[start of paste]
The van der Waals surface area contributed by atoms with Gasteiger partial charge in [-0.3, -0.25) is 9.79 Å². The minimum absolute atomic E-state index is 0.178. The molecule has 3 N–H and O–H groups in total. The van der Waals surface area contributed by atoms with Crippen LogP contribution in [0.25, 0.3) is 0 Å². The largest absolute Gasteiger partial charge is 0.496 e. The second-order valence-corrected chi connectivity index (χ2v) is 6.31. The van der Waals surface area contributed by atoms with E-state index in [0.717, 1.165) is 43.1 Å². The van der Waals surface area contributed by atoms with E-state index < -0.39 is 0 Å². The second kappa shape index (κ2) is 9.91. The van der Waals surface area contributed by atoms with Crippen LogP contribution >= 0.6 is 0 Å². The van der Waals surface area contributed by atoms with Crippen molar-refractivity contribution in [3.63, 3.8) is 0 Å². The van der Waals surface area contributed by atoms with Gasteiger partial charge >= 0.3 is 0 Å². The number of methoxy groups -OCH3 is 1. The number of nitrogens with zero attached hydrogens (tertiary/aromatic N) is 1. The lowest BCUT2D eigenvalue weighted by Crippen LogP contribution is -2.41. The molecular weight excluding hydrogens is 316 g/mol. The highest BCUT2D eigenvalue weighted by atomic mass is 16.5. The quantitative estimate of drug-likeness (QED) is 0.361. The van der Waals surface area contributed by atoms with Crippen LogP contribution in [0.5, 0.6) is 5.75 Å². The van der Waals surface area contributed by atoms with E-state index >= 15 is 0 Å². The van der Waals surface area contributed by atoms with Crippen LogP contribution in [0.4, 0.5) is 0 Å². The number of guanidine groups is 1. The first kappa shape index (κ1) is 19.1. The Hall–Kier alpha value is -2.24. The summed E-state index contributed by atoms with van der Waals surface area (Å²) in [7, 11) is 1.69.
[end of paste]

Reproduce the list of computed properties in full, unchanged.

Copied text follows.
The van der Waals surface area contributed by atoms with Gasteiger partial charge in [-0.3, -0.25) is 9.79 Å². The minimum absolute atomic E-state index is 0.178. The molecule has 3 N–H and O–H groups in total. The van der Waals surface area contributed by atoms with Crippen LogP contribution in [0.25, 0.3) is 0 Å². The largest absolute Gasteiger partial charge is 0.496 e. The second-order valence-corrected chi connectivity index (χ2v) is 6.31. The van der Waals surface area contributed by atoms with E-state index in [0.717, 1.165) is 43.1 Å². The van der Waals surface area contributed by atoms with E-state index < -0.39 is 0 Å². The second kappa shape index (κ2) is 9.91. The van der Waals surface area contributed by atoms with Crippen LogP contribution >= 0.6 is 0 Å². The van der Waals surface area contributed by atoms with Crippen molar-refractivity contribution in [3.63, 3.8) is 0 Å². The van der Waals surface area contributed by atoms with Gasteiger partial charge >= 0.3 is 0 Å². The number of methoxy groups -OCH3 is 1. The number of nitrogens with zero attached hydrogens (tertiary/aromatic N) is 1. The lowest BCUT2D eigenvalue weighted by Crippen LogP contribution is -2.41. The molecular weight excluding hydrogens is 316 g/mol. The highest BCUT2D eigenvalue weighted by atomic mass is 16.5. The quantitative estimate of drug-likeness (QED) is 0.361. The van der Waals surface area contributed by atoms with Crippen LogP contribution in [0.5, 0.6) is 5.75 Å². The van der Waals surface area contributed by atoms with E-state index >= 15 is 0 Å². The van der Waals surface area contributed by atoms with Crippen LogP contribution in [0.4, 0.5) is 0 Å². The number of guanidine groups is 1. The first kappa shape index (κ1) is 19.1. The Hall–Kier alpha value is -2.24. The summed E-state index contributed by atoms with van der Waals surface area (Å²) in [7, 11) is 1.69.